cigarette smoking could lead to lung cancer and other adverse health effects. The advertisement
was included in over 400 newspapers and was estimated to have reached over 43 million people.4
As findings about the health risks of smoking emerged, tobacco companies increased
their advertisements. According to the History Channel, in 1969, tobacco companies were the
single largest product advertisers on television.5 Although reports alluded to the potential harms
of smoking, the advertisements did not stop; they were everywhere. Well into the turn of the

Van Cleave 3

century, many people continued to smoke. Many of the smokers had begun smoking at a very
young age, as they were most vulnerable to the tobacco companies excessive and specifically
targeted advertisements. For years, tobacco companies faced much criticism for targeting the
younger age group. According to the United States Department of Health and Human services,
The more young people are exposed to cigarette advertising and promotional activities, the
more likely they are to smoke.5 Their reports go further to say youth and young adults see
smoking in their social circles, movies they watch, video games they play, websites they visit,
and many communities where they live. Smoking is often portrayed as a social norm, and young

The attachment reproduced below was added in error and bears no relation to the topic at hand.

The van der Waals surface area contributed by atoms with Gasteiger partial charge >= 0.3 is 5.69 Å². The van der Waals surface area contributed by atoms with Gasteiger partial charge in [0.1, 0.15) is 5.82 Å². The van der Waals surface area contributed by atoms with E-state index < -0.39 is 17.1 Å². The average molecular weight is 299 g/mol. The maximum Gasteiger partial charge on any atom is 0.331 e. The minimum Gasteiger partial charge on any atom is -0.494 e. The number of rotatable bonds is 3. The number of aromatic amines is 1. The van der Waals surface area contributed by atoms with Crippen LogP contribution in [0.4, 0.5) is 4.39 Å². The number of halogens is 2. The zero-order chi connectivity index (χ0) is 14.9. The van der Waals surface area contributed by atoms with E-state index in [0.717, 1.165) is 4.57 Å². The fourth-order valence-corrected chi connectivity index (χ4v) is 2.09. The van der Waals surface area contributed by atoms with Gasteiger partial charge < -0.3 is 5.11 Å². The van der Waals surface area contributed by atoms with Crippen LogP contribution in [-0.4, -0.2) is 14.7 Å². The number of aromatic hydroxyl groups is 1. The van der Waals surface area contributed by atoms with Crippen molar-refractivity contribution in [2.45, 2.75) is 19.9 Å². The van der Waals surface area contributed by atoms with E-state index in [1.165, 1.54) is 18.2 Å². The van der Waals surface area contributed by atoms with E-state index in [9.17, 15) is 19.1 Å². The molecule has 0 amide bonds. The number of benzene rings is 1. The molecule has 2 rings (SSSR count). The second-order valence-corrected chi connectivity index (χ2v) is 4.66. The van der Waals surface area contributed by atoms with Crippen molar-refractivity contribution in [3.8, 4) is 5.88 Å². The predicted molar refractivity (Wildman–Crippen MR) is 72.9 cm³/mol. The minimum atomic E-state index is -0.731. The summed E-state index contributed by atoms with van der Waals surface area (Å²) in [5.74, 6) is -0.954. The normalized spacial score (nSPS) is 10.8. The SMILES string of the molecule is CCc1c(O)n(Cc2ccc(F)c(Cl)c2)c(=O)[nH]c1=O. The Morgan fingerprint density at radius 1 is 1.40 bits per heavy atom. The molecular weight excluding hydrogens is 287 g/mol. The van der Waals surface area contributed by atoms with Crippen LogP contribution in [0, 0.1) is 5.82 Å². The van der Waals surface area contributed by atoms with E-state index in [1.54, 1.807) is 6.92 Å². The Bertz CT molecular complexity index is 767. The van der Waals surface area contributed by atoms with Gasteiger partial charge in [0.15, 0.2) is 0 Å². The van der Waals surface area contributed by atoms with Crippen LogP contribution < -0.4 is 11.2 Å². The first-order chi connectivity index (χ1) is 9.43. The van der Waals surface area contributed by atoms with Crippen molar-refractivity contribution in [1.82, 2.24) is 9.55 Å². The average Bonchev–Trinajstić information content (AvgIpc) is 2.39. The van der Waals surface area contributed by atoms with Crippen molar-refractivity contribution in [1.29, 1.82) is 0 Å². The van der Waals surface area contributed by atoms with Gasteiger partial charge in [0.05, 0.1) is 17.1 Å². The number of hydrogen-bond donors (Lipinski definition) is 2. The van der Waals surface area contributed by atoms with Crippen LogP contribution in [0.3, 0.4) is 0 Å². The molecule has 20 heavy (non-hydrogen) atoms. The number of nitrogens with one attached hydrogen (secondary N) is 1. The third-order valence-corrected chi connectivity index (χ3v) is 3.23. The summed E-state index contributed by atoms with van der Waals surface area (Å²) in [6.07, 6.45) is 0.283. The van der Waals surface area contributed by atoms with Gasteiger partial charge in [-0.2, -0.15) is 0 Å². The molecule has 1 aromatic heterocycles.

people exposed to these images are more likely to smoke.5 Because of their vulnerability, the
tobacco companies were attracted to the younger demographic to get them addicted to smoking
early on.
For many years tobacco companies were diverting negative claims about their smoking
products. However, in 1964 these claims became unavoidable when the United States Surgeon
General released a report linking cigarette smoking to lung cancer. In 1971, what tobacco
companies feared most became reality. President Richard Nixon signed into law that tobacco
products could no longer be advertised on radio and television. At 11:50PM on January 1, 1971,
the last televised cigarette commercial was aired during an episode of The Johnny Carson Show.5
When cigarettes and other tobacco products could no longer be advertised on radio and
television, tobacco companies moved their advertising elsewhere. From print media to radio and
television, the booming tobacco companies decided to take their brand into the motion picture
industry. In 1979 Phillip Morris spent $42,500 to have their Marlboro brand cigarettes to appear
in the film SuperMan II. Again in 1988, Phillip Morris paid $350,000 for their cigarettes to
appear in the James Bond film Licensed to Kill.6 With the heavy restrictions imposed by the

Van Cleave 4

government, tobacco companies were looking for any opportunity to continue their
advertisements.
One of the biggest markets for tobacco advertising was in sports racing, as regulations
had not reached the market yet. Phillip Morris was one of the main sponsors for Formula One
racing, specifically Ferrari. In fact, Ferrari even changed their car name to Scuderia Ferrari
Marlboro.7 In 2005 when Ferrari signed with Phillip Morris, the F1 car was in full Marlboro red,
showcasing the Logo along with the pit crew who wore Marlboro Jumpsuits. In 2007, Ferrari
was the only team to be backed by a tobacco brand as the image around tobacco companies